My son has loved ramen from the very first time we brought him to a ramen restaurant at age three or four. You should have seen how quickly he slurped those noodles! Over the years, I watched his relationship with his dad grow. He so looked up to his dad and wanted to do everything his dad did. I’m also a cookbook author and I was developing ramen recipes at the time. All three elements intersected and inspired me to write this book.
How are you approaching the transition from writer to author in terms of your self-image, marketing and promotion?
I’m realizing that making this transition takes a village—from your critique group, to your agent, to your editor, to the marketing team, to your community of writers and allies. I can still remember when I had so much self-doubt and wondered if I would ever be a published children’s author. Even now that the time has come, I often doubt myself and joke that I’ll be a three-book wonder (it’s been three years since I sold my last manuscript).
I’ve also discerned that marketing and promotion are essential parts of being an author. I’m an introvert and would rather be typing at my keyboard than talking to a bunch of strangers (although reading to a group of cute kids is definitely fun!). I see publicity as a collaborative process. With Ramen for Everyone, I was lucky to get publisher support, but I know that’s not true for every book and author. In addition, I’m thrilled that my illustrator Shiho Pate and I have been working closely together to promote our book!
It’s been wonderful coming up with ideas and cross-promo events, and it’s made it such a fun process too. I also belong to a PB debut launch group—we’re PBJam2023 on Instagram and Twitter—and we’ve been co-promoting our debut books. It’s been great having their support and getting to know other picture book creators. I believe in “strength in numbers” and it makes the process less lonely.
What advice do you have for beginning children’s-YA writers?
Work hard, don’t give up, and your time will come. I started writing for children in 2002—I remember this clearly because it was the year my husband and I got married. I pursued publication for another three to four years but I wasn’t getting anywhere so I put my children’s stories aside. I started writing about food and cooking, and I went on to publish four cookbooks.
Eventually, I came back to writing for young readers because I knew it was my passion. I think the hiatus was instrumental to my success, even though it took nine years to get from first draft to publication the second time around. I now write what I know (and you should too) in so many ways—food, cooking, culture, immigrant life. Timing is also everything. Being BIPOC, I write stories that reflect my experience and I’m so thankful that the publishing world has finally realized that there’s a need for more diverse books.
What’s next as you move forward with your literary art?
Picture books are a lot of fun to write. In addition to Ramen for Everyone, I have two more picture books coming out this year and I’m working on several other ideas. But I also have a chapter book out on submission (plus more in the works). Also, I have been honing my novel-writing skills in order to write a MG novel. Each of these genres is its own animal—it’s definitely not one size fits all. However, they allow me to be creative in different ways. It’s a good thing that I enjoy being a lifelong learner!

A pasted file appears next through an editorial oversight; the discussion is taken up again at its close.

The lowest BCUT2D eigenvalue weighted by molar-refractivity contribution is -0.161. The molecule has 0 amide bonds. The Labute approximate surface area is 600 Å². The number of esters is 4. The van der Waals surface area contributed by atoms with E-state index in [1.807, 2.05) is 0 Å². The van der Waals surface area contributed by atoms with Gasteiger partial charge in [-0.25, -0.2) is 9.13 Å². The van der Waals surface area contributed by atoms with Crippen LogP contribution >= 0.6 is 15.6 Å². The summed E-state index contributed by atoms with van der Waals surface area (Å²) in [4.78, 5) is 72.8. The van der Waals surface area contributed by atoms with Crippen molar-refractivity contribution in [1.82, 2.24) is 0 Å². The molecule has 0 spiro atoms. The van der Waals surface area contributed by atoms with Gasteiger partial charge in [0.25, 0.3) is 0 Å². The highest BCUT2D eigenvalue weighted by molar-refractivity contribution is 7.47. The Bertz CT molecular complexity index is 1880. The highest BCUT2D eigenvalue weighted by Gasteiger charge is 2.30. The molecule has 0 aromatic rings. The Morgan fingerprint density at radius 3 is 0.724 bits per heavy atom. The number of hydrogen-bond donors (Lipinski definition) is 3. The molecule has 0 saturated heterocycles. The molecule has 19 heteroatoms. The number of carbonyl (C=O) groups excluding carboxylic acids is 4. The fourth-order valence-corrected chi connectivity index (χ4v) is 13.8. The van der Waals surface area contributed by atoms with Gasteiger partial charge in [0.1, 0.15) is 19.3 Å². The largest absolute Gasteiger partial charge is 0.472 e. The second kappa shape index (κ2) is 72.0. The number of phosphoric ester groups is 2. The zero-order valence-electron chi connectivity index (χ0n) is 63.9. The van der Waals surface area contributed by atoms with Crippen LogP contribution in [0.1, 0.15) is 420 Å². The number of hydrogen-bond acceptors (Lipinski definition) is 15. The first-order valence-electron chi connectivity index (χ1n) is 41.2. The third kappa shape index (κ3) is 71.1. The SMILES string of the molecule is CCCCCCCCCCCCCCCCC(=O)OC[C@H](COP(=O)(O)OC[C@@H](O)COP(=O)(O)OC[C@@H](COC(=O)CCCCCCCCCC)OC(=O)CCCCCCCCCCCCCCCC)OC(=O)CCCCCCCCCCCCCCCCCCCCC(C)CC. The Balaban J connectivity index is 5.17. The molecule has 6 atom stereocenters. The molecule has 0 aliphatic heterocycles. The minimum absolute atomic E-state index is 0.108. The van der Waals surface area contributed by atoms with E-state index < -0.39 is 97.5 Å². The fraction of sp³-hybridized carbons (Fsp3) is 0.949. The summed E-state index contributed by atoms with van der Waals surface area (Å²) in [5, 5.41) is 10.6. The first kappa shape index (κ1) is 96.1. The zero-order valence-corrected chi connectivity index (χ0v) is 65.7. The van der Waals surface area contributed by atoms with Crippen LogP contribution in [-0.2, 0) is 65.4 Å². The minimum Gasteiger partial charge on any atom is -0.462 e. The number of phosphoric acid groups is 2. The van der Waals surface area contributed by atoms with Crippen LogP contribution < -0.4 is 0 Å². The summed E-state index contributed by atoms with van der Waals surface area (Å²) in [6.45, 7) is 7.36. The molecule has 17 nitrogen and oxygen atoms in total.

Doan Phuong Nguyen writes realistic novels for MG. Mèo and Bé (Tu Books, 2023) is her debut. She was born in Vietnam and immigrated to the United States when she was in elementary school. After growing up in the South, she settled in the Midwest. She received her B.A. from Vanderbilt University and her MFA in Writing for Children and Young Adults from Vermont College of Fine Arts. Besides writing emotionally compelling children’s stories, she also documents beautiful love stories as the owner of Zoe Life Photography.
Patricia Tanumihardja was born in Jakarta to Indonesian Chinese parents, raised in Singapore, and moved to Seattle for college. She has her BA in Communications from the University of Washington and her MS in Arts Administration from Boston University. Besides her children’s books, she also writes cookbooks and stories on food, travel, and lifestyle.
In addition to Ramen for Everyone, she has two picture books coming out this year: The Sugar Plum Bakers: And the 12 Holiday Treats (Melissa de la Cruz Studio, 2023) and Jimmy’s Shoes: The Story of Jimmy Choo, Shoemaker to a Princess, illustrated by Derek Desierto (Abrams Books for Young Readers, 2023). She currently lives in Northern Virginia with her husband and son.
Gail Vannelli retired as an attorney and now writes children’s/YA fiction. She has her MFA in Writing for Children and Young Adults from Vermont College of Fine Arts and her Post-MFA Certificate in the Teaching of Creative Writing from Antioch University Los Angeles. She’s won several Writer’s Digest awards for her fiction. Her recent work has appeared in Cynsations, where she’s a news reporter and writer, and in Lunch Ticket, where she’s been a lead editor, assistant editor, interviewer, and blogger. She’s the founder of Kids Story Studio, a free kids story writing class.
Gayleen Rabakukk holds an MFA in Writing for Children and Young Adults from Vermont College of Fine Arts and an undergraduate degree in Journalism from the University of Central Oklahoma. She has published numerous newspaper and magazine articles, and two regional interest books for adults. She is a board member of Lago Vista’s Friends of the Library and an Austin SCBWI volunteer. She loves inspiring curiosity in young readers through stories of hope and adventure.